Norcross Child Support Lawyers
If you are the parent of a child in Georgia, you have a moral and legal responsibility to provide for that child. When parents of a child are living together and raising the child as a couple, the courts assume that both parents are contributing to the child’s well-being and growth. However, when parties are living separately, perhaps as a result of divorce or separation, the court holds that the noncustodial parent must make child support payments. Our lawyers at the law office of Zimmerman & Associates can assist you in seeking a child support order, modifying a support order, understanding your right to child support or your obligation to pay support, and enforcing a court order. Call us today to learn more.
In Georgia, child support is based on guidelines that have been set by the state. These guidelines consider the income of both the custodial parent and the noncustodial parent and the number of children for whom support is being calculated. This is called the income shares model.
There is a schedule of basic support obligations that is found in the Georgia Code . For example, if parents have an adjusted gross income of $2,800 per month and have one child, the child is owed $583 per month in support. For two children, the total amount would be $829. The more or less that parents make, the higher or lower the support obligations, respectively. A parent will be responsible for a portion of the child support obligation that is proportional to the share of their income.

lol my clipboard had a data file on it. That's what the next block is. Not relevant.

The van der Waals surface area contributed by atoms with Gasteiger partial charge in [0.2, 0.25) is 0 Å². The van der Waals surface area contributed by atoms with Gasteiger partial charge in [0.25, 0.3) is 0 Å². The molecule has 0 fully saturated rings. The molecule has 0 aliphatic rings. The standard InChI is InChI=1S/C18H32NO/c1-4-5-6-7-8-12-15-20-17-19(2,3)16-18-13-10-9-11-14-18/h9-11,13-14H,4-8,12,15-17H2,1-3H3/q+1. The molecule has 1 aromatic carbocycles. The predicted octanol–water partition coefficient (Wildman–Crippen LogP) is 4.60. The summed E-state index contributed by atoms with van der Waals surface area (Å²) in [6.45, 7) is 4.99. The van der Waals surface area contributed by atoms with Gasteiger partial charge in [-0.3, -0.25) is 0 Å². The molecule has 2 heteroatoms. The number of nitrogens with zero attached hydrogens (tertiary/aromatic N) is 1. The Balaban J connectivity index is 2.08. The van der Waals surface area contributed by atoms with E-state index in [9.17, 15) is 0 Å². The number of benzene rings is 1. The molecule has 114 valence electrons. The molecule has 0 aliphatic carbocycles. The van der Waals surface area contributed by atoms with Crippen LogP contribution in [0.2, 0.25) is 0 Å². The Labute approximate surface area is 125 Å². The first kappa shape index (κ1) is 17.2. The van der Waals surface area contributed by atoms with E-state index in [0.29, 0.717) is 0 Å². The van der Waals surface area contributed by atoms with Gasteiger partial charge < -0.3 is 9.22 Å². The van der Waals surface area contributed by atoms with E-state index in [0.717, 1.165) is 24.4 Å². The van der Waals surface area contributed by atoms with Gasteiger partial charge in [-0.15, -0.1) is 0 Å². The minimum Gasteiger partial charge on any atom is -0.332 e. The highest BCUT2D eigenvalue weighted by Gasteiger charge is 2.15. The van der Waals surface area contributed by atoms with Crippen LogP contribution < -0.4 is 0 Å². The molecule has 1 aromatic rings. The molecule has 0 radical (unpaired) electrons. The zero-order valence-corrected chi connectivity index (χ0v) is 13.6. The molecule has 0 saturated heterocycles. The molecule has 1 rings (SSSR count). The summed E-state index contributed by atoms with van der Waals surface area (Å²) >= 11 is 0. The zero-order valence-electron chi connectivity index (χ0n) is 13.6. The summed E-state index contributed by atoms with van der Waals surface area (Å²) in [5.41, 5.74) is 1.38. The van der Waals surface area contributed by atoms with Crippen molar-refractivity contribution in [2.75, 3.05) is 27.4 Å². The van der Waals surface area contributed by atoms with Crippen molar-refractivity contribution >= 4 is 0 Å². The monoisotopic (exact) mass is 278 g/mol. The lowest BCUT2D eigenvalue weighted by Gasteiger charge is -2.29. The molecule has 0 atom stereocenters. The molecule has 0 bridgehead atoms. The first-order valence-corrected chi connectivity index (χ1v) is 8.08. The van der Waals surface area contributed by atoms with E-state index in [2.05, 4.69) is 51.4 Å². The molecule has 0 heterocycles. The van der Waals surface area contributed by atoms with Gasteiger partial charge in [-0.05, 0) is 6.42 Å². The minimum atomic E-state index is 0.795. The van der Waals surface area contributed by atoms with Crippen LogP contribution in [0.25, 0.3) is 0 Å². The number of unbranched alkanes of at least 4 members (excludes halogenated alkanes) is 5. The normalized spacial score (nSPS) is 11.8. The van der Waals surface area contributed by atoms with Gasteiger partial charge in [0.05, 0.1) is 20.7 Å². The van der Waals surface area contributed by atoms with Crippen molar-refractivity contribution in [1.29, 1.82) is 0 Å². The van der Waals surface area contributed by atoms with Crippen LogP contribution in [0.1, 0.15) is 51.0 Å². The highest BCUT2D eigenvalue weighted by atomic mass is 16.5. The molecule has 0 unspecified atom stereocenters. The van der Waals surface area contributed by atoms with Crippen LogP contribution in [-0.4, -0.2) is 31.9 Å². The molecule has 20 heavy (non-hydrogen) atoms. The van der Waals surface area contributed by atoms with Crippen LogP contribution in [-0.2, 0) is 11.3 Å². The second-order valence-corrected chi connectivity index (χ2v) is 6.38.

Courts can deviate from the basic guideline when doing so is appropriate, however. For example, a court may order that a parent pay more if a child has extraordinary medical needs, or less if income is especially high.
Once a court issues a child custody order, it can be difficult to modify the order, although doing so is not impossible. Modification is only allowed when there is a significant change in circumstances. This may be the loss of job for either parent, or a serious change in circumstances for the child (such as moving to the other parent’s home full-time or being diagnosed with a serious condition).
One thing that is very important for noncustodial parents to understand is that paying child support is not optional. In fact, if one shirks their duties and defaults on payments, there can be legal consequences. What is more, enforcement actions can be taken against a party who does not make child support payments, including garnishment of wages. If you are having trouble making payments, you are obligated to continue making them, but you should contact an attorney immediately to learn more about your options.
At the law office of Zimmerman & Associates, our Norcross child support lawyers know that you may have many questions about the child support process, how much you owe, and how much you are entitled to receive. To learn more about all of the above and to work with a qualified legal professional, call our team today or send us a message requesting more information.please call our legal team today or send us a message.